Prepare – lots and lots (and lots) of practice once you have your speech written.


Use clichés – you have a unique relationship so use your own words to describe it not other people’s oft heard ones.

Go overboard on detail – stories and anecdotes can bring a speech to life but move them along quickly to the punchline.

Thank the world – all speakers will have a go at showing appreciation, you should too but an endless list will lose your audience.

Repeat the groom – if you are both speaking confer to ensure no doubling up of content.

Get too tipsy as cure for those nerves – stick to one or two, cut loose after the speech if you wish though!


Many people go with the ‘always leave them wanting more’ maxim and so strictly recommend wedding speeches are no shorter than six minutes, no longer than 10. We think this is the wrong way to look at it. Should the caterers leave people wanting more? No, your guests would be hungry. What about the bar staff. Again no, watching people dance later wouldn’t be as funny. So why should you leave anyone wanting more?

We think the key consideration is how much good quality material you have. If – but only if – the answer is plenty then let that dictate quantity. Within reason. What guests will want is to be moved, amused and entertained so if you can do at least some of the above then everyone will be more than happy with 11 or 12 minutes, or even slightly longer.

However, should both you and hubby be speaking, whether your speeches are separate or joint, then you may have to rein yourself in a little. Double the speakers doesn’t mean double the length and if you were to do this you may end up repeating each other anyway. We cover joint speeches in more depth elsewhere but between 15 to 16 minutes would be about the limit.


You have your speech and you like it, a lot. But now you have to actually deliver it. If you are nervous at this point that really is fine, we suspect even someone with the misplaced confidence of a Donald Trump can get a few jitters with public speaking. Just remember that today you have the most goodwill from the audience any speaker could ever have. Everyone wants you to shine, it’s your day so guests are firmly on your side.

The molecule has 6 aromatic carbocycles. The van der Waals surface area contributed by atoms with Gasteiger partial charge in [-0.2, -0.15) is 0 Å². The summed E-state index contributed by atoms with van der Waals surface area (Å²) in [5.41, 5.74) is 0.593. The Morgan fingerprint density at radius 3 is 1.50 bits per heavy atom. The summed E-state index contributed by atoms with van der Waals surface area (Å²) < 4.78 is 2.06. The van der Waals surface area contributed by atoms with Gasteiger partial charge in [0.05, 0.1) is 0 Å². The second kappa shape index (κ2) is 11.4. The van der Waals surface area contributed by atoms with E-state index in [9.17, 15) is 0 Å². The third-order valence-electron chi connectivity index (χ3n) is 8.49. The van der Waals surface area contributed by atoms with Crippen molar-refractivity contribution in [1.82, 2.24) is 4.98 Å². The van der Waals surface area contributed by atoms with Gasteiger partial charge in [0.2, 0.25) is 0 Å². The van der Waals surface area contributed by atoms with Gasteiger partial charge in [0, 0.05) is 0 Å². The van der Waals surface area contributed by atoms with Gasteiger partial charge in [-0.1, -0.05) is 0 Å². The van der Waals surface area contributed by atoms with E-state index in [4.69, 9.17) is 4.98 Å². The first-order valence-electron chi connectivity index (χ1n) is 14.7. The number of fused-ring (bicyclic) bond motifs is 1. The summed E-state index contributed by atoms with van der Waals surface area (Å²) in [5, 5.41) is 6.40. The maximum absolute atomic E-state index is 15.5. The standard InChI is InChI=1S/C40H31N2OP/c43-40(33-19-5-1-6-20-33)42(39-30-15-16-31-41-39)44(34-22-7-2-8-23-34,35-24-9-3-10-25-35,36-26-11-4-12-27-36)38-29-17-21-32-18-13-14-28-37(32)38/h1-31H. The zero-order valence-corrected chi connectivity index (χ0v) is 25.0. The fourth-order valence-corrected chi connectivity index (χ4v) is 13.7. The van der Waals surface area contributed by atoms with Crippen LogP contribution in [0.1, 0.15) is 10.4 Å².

However, speaking in front of large groups takes some getting used to so the most important (by far) thing you can do to ease those nerves is get in a lot of previous practice. Initially this can be reading it aloud on your own to get a feel for how it sounds. When you are a little more familiar with the speech deliver it in front of a trusted friend or family member to a) get their thoughts and b) have some sort of audience. Come the big day the more familiar you are with the speech the more it will feel like second nature delivering it to a crowd.

There’s absolutely nothing wrong with having a copy of your speech to hand on the day or some cue cards. These provide extra security because you’ll know if you do lose your way there is help to get going again. But, the trick is not to sound like you are reading. Think of the free-flowing way you talk to your friends in a bar, when you’re comfortable and confident. Your personality and warmth come across without thinking, if possible that’s the delivery you are going for.

A few more handy hints are to have some water nearby to sip in case you get an attack of the dry throats and a quick go with the mic beforehand to assess where it needs to be held (the balance between too loud and too quiet). Lastly – and this is vital – a couple of drinks to take the edge off nerves is fine, but no more. Drunk speakers do not usually give their best!